The spring semesters end signals the beginning of Summer. For a lot of people, that means hanging with your friends, and going to the movies.
There is a certain feeling you get when you walk into a movie theater. The lights are bright, the walls are covered with the biggest names in cinema, and the smell of popcorn fills your nostrils as you wait in line for your ticket. The biggest decision most movie-goers face today is whether or not they want to wear 3D glasses over the next two hours. And how much butter they want on their popcorn.
However, there is an establishment that hearkens back to a time before 3D graphics, stadium seating, and surround sound.
Lynn’s Drive-In is the oldest running Drive-In movie theater in Ohio and the second oldest in the United States. Opening up their doors in 1937, Roland Boyer established Boyer’s Auto Theater complete with an accompanying arcade, driving range, gas station, and restaurant. The next twenty years would see several changes in operations, title, and ownership. Losing the arcade, driving range, and gas station and focusing on the movies.
…Just concentrating on the core money maker was probably a smart thing.”
-Rich Redding, – Co-Owner/ Lynn’s Drive-in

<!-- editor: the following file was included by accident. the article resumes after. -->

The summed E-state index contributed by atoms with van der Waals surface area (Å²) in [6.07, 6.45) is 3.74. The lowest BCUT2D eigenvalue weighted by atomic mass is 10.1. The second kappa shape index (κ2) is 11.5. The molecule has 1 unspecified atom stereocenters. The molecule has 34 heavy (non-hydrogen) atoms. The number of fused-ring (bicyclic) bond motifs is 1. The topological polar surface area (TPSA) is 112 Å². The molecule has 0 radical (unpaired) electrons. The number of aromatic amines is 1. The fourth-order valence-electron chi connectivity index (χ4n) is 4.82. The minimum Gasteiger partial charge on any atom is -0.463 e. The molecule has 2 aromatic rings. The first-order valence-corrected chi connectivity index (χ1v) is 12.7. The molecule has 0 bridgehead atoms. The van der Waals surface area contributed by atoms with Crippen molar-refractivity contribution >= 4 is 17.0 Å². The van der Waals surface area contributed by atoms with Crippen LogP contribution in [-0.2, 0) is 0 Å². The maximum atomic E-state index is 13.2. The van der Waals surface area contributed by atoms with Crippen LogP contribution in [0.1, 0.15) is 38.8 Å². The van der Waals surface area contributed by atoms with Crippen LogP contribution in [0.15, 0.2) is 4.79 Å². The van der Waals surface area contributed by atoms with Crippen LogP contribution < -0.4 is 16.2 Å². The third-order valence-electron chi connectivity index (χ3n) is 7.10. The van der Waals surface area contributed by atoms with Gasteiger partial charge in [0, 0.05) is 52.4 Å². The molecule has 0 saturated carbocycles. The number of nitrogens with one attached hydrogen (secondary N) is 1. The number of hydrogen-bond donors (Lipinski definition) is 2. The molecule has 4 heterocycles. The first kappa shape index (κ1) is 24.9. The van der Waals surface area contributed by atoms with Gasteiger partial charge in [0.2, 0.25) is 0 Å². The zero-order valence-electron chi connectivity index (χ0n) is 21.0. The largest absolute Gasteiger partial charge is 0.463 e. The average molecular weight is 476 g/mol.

One of the biggest challenges the current owners, Rich and Jamie Redding face, are staying current with the times without breaking their bank. After being denied a bank loan for a new projector, Rich entered an international contest with the hope of getting one for free. While they didn’t end up winning the competition, the bank that denied their loan had a change of heart.
“It seemed that they felt bad we lost the contest, and called me to say they reconsidered the loan.
The addition of a new digital projection gave them the ability to stream first run (new released) movies on both projection screens to add a wider accessibility for families. With the theater operating outdoors, they can only do business Friday, Saturday, and Sunday during the summer months.
While the future is never certain for any business, Redding says that their decision to take switch to a digital projector was their commitment to the future. With a growing audience that wants to see the newest content first, they’ve even made sacrifices that they normally wouldn’t have to make, just to stay relevant.
“Our rule is to never show a movie that wants to take more than 60% of the house,” Said Redding, about the cost of showing movies. “But Captain America: Civil War is the biggest movie this month. They wanted 65% of the house to show it. So we had to do what we had to do.”
Codes are sent via flash drive to movie theaters all over the country, each with a built in timer. The movies can be played as many times as necessary during the paid time period, after which time the codes will no longer load into the projector. Some smaller budget films may only require 30-40% of the house, bigger companies like Disney require much more.
Redding says there is no way to tell how the future will turn out. But he’s optimistic that they’ll be able to stay relevant. Stating his desire to one way put a dome over the complex that would block out the stars, but allow them to show movies year round at any time of the day.
Lynn’s Drive-In will continue operations as long as there are still people wanting to “watch the stars, beneath the stars.”
-Devon D. McCarty